Such modifications most often result in increased process costs, which in the case of sewage treatment or water treatment for industrial use is necessary due to the specific quality requirements for such water. However, from the point of view of residential customers, it is important to purchase good quality water for the lowest price possible. Therefore, the overarching goal of water utilities is producing water satisfying the requirements for drinking water at the lowest possible process costs.

The aim of this study was an evaluation of the effectiveness of currently used coagulants at the water treatment plant as compared to others available on the market, as well as the choice of coagulant/coagulants which will enable a sufficient organic substance removal effectiveness for drinking water while maintaining low process costs.

2. MATERIALS AND METHODS

The study was conducted with the use of surface water (Oława river) uptaken by a water treatment plant (“MokryDwór” in Wrocław) with a throughput of about 60 000 m3/day, supplying drinking water. 10 aluminum coagulants available on the market were used in this study (Table 1), chosen due to their varied properties (degree of pre-hydrolization, aluminum content and presence of additives) and their price.

Table 1.

Characteristics of used coagulants

10.21307_ACEE-2018-048-tbl1.jpg

The optimal coagulation process consisted of the least expensive treatment along with the most effective coagulant and lowest dosage.

The studies were performed in two stages. In the first stage, the effectiveness in removing organic substances for all analyzed coagulants was evaluated at dosage ranges of 1.0 to 6.0 gAl/m3. For the second stage, four coagulants having the highest removal effectiveness and varied degree of pre-hydrolysis were chosen. Tests in the second stage of the study were performed in a narrower range of dosages, concentrated around the optimal dosage value for each coagulant as determined in the first stage. This had as its aim ensuring large organic substance removal effectiveness while precisely determining the optimum coagulant dosage and therefore limiting the costs necessary to obtain the required effectiveness.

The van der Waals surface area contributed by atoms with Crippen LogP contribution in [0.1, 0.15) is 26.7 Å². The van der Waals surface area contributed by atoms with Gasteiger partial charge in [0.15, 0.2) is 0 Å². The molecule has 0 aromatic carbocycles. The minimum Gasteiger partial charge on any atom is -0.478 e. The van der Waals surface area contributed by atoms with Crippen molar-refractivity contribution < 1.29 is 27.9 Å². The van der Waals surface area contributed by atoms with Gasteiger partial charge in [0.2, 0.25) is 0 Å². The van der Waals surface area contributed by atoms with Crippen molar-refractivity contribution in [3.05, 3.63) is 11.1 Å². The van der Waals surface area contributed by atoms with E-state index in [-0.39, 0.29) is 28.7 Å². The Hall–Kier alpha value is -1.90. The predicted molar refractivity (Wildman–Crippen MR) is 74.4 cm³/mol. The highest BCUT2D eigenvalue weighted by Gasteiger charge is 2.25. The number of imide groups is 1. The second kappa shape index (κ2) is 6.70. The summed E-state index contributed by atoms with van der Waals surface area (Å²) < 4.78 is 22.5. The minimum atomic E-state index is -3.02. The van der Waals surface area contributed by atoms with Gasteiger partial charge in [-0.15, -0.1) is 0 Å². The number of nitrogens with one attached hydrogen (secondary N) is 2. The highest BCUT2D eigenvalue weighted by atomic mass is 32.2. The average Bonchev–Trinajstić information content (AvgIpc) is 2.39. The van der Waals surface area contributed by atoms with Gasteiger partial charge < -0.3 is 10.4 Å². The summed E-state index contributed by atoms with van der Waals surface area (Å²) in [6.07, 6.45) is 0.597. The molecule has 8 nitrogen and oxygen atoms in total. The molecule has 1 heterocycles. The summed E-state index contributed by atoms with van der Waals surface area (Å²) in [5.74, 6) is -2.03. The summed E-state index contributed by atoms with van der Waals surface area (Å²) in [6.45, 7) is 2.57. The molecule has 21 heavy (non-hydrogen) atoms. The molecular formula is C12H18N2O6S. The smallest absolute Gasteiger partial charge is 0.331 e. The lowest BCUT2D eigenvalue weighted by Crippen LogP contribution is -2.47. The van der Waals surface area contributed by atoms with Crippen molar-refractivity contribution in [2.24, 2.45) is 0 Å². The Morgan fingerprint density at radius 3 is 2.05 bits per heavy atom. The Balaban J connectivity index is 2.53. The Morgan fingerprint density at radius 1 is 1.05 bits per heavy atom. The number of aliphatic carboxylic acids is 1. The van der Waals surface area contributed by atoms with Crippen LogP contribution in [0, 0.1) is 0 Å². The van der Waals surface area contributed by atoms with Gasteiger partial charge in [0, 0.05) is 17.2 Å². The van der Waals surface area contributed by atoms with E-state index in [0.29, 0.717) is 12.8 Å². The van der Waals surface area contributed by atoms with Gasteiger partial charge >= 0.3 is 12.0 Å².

The coagulation process was performed on surface water taken in amounts sufficient to perform both study stages. This water was stored at a fixed temperature of 5°C, which allowed for a comparison of the performance of the studied coagulants at unfavorable temperatures.

The coagulation process was performed in a jar test with the use of two six-station coagulators. Rapid mixing was performed for two minutes at a mixing speed of 120 rpm, while flocculation lasted 20 minutes at a mixing speed of 20 rpm. Before analysis, the samples underwent a two-hour thermostatic (+5°C) sedimentation, which allowed for a joint evaluation of coagulation and sedimentation effectiveness. The tests were repeated twice with varying raw water composition. The water used for the first stage was taken during spring whereas the investigation within the second stage was conducted during summer. The greatest difference, except for temperature, concerned raw water turbidity, which during the second test was significantly greater.

The tests were performed at the same temperature of water undergoing coagulation and sedimentation, which allowed for a comparison of effectiveness of the different coagulants.

In all water samples before and after coagulation, the pH values, water alkalinity (Alk), color (C), turbidity (Tr) and UV254 absorbance were measured. Dissolved Organic Carbon (DOC) was also measured, along with the post-coagulation residual aluminum concentrations.

Based on the ultraviolet absorbance and the dissolved organic carbon concentration, the specific ultraviolet absorbance indicator (SUVA254) was calculated, which reflects, among others, the susceptibility of organic substances to be removed in the coagulation process.

All the water quality indicators were evaluated per methods used in the water quality monitoring laboratory at the treatment plant, and therefore in accordance with legal requirements in Poland. Shimadzu total organic carbon analyzer (TOC-L), Shimadzu UV spectrophotometer (UV 1800), turbiditimeter Hach 2100 AN and pH meter Hach HQ40d were used for analysis.